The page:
Same as he told them in October, the new White Sox manager said on Day 3 of the Winter Meetings on Wednesday that he’s OK with whatever direction the team chooses to head. Given the events of the past two days, when the White Sox reigned in four elite prospects in pair of blockbuster deals for Chris Sale and Adam Eaton, Renteria has a pretty firm grasp of what’s to come.
Shortly after trading they traded Sale to the Boston Red Sox for four minor leaguers on Tuesday, the White Sox acquired three top pitching prospects from the Washington Nationals for Eaton on Wednesday. Despite what promises to be an inexperienced roster in 2017, Renteria plans to take the same open-minded approach into next season as he always has regardless of the makeup of the roster.
“We're obviously going to miss Chris,” Renteria said several hours before the Eaton deal was completed. “He was an integral part of our organization and our team. My only concern is obviously whatever players, what group of players I have, those are the ones I have to manage. So at this point, we have what we have right now and we'll see how it continues.”
When he hired him on Oct. 3, general manager Rick Hahn said he did so in part because the Renteria could handle a veteran roster equally as well as a youthful one. Hahn mentioned Tuesday that the entire major league coaching staff has been restructured with player development in mind, including the additions of third-base coach Nick Capra and bullpen coach Curt Hasler.
Regardless of whether or not the team planned to compete next season, Renteria expected to at least work with some younger players. It’s the way of the world, promoting prospects to the majors with the idea it’s the final step in their development, Renteria said. Renteria didn’t sound as if he’s worried if he was inundated with prospects.
“There was talks of the possibility, but there was nothing set in stone at the time obviously,” Renteria said. “Younger players are filtering in a lot sooner than they used to in the past. You still have to continue to teach at the Major League level, and that's one thing that's evident throughout.”
Renteria said the key to players young or old is communication. Either way his approach would mostly be the same.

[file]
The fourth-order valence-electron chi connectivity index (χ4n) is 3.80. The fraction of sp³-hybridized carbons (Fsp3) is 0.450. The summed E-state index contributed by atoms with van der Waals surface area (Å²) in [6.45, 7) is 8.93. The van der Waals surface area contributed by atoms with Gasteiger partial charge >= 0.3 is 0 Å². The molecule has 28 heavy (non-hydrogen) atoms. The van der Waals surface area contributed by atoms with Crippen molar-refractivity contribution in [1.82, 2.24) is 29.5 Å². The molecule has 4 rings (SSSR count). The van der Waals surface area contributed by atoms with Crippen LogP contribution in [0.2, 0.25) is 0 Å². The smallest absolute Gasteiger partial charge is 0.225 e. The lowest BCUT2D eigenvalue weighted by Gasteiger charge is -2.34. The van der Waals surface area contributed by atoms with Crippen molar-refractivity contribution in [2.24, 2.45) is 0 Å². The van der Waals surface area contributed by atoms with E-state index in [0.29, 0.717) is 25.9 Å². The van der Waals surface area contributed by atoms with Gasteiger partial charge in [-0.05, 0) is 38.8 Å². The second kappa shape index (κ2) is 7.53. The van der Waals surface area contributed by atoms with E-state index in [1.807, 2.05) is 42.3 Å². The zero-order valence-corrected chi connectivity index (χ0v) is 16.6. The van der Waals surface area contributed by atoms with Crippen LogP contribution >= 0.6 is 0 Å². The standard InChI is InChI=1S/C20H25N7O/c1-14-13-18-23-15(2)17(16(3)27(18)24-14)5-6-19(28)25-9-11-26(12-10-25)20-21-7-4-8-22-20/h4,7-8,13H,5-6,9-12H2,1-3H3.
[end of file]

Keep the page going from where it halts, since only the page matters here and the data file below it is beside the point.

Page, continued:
“Every human being is the sum total of all their experiences, so you've got to get to know people first, see what it is that motivates them, what kind of clicks with them to get them to act out on certain things that you might have them perform on a more consistent basis,” Renteria said. “I think that baseball has its own language. It's something that is indescribable at times. But working with the younger guys, I relish it. I look forward to it.
"But I also look forward to working with older veteran players, too. It's the same. My approach doesn't change a lot, other than you give people with experience their place.”
NATIONAL HARBOR, Md. -- The White Sox completed another blockbuster deal at the Winter Meetings on Wednesday night, sending Adam Eaton to the Washington Nationals.
One day after they traded Chris Sale to Boston for four minor leaguers, including two elite prospects, the White Sox traded their outstanding leadoff man for three more top prospects, including pitchers Lucas Giolito and Reynaldo Lopez. Washington’s 2016 first-rounder Dane Dunning is also in the deal.
The Nationals’ top minor leaguer and MLB.com’s third-rated prospect in the game, Giolito was one of the main players included in a reported package for Sale only two days earlier. A first-round draft pick in 2012, the 22-year-old right-hander features an outstanding fastball-curveball combination.
Lopez is the No. 38 overall prospect in baseball and Dunning was selected with the 29 th pick in the June draft.
Giolito is the second top-5 prospect the White Sox have added in two days along with infielder Yoan Moncada, the 2016 minor league player of the year, who came over from Boston in the Sale trade. The White Sox also acquired right-hander Michael Kopech, the 30th overall prospect, in the Sale deal.